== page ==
About the "int" data type variable

I was looking at some example code and noticed these lines:

// constants won't change. Used here to 
// set pin numbers:
 const int ledPin =  13;      // the number of the LED pin

// Variables will change:
int ledState = LOW;             // ledState used to set the LED
long previousMillis = 0;        // will store last time LED was updated

My question is, if the "int" type stores integers, why is it being used to store "LOW?" Why would this not make a compiler error?

Later in the program they use it like this:

  if(currentMillis - previousMillis > interval) {
     // save the last time you blinked the LED 
     previousMillis = currentMillis;   

     // if the LED is off turn it on and vice-versa:
     if (ledState == LOW)
       ledState = HIGH;
     else
       ledState = LOW;

     // set the LED with the ledState of the variable:
     digitalWrite(ledPin, ledState);

So my question is, what is it about the int variable that lets you store "LOW" or "HIGH" in it, and not a number?

Second question is wouldn't the program be better (more memory efficient) to change ledState and do, for example:

boolean ledOn=true;

Thanks!

My question is, if the "int" type stores integers, why is it being used to store "LOW?" Why would this not make a compiler error?

Because LOW is defined to be replaced with zero.

You would be better storing it in a "byte" (uint8_t) variable.

What you see:

digitalWrite (pin, LOW);

What the compiler sees:

digitalWrite (pin, 0);

So my question is, what is it about the int variable that lets you store "LOW" or "HIGH" in it, and not a number?

You have the question the wrong way round. HIGH and LOW (no quote marks) are defined as numbers behind the scenes so that they can be stored in an int. Even better because it saves space, they can be saved in a byte if you want to. A boolean takes a byte of space to store true or false so would also save space compared with an int. Better still it makes the program more readable if good variable names, such as boolean ledOn = true;and you can also shorten tests as in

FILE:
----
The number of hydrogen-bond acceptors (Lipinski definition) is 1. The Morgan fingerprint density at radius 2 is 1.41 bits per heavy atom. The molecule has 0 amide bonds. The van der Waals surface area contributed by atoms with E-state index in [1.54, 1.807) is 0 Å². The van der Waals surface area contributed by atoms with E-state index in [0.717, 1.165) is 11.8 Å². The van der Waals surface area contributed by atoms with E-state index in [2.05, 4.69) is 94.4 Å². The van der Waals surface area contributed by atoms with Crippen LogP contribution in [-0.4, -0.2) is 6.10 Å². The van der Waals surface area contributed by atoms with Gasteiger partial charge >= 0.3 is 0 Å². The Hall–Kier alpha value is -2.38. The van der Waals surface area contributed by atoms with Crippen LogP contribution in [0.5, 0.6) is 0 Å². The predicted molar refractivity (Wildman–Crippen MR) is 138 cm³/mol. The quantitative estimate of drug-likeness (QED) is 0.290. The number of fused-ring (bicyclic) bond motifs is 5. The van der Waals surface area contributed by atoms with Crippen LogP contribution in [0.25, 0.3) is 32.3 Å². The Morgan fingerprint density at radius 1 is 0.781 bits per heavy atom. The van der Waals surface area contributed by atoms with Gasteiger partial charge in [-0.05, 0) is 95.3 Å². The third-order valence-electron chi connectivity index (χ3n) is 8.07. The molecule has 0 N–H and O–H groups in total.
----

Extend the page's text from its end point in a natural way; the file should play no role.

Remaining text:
if (ledOn)
{
  //do stuff if the led is on
}

Yes, bool, or byte, would be more efficient. Either takes 1 byte, vs 2 bytes for an int. I generally use byte ledPin = 13; others use const byte ledPin = 13; and also #define ledPin 13

and then byte flag = 0; HIGH and LOW are defined elsewhere as 1 and 0. So and then check: if (flag ==1){ }, or if (flag == 0){ } does the same as if (flag ==HIGH){ }, also if (flag == true){ } (or maybe TRUE? one or other, 0 and 1 is more clear)

Any time related elements should be unsigned long, as that is what millis( ) and micros( ) return.

UKHeliBob: You have the question the wrong way round. HIGH and LOW (no quote marks) are defined as numbers behind the scenes so that they can be stored in an int.

OK this makes perfect sense now.

The only other thing that interests me is that both a boolean and byte variable take up 1 byte of RAM. I would have thought that a boolean would only use one BIT, as there are only two states for that -- true or false.

I realize this is getting too computer science-y, and more technical than I need to be at my level, so I'll leave it at that. Thanks for the help to everyone that replied.

A bool could be one bit, but it would take too long to access it, so the compiler makes it a byte for speed reasons.

C does allow for single-bit variables: check out bitfields.

C does not allow single bit data types; if you can't form a pointer to it, it can't be a variable. Bit fields are a poor cheat - you can't have an array of bits.

I didn't say use a bitfield, I said check it out. 8^)

And I am sure a compiler could work things to have an addressable single bit variable.

From the C programming FAQ:

"Some 64 bit Cray machines represent int * in the lower 48 bits of a word; char * additionally uses the upper 16 bits to indicate a byte address within a word."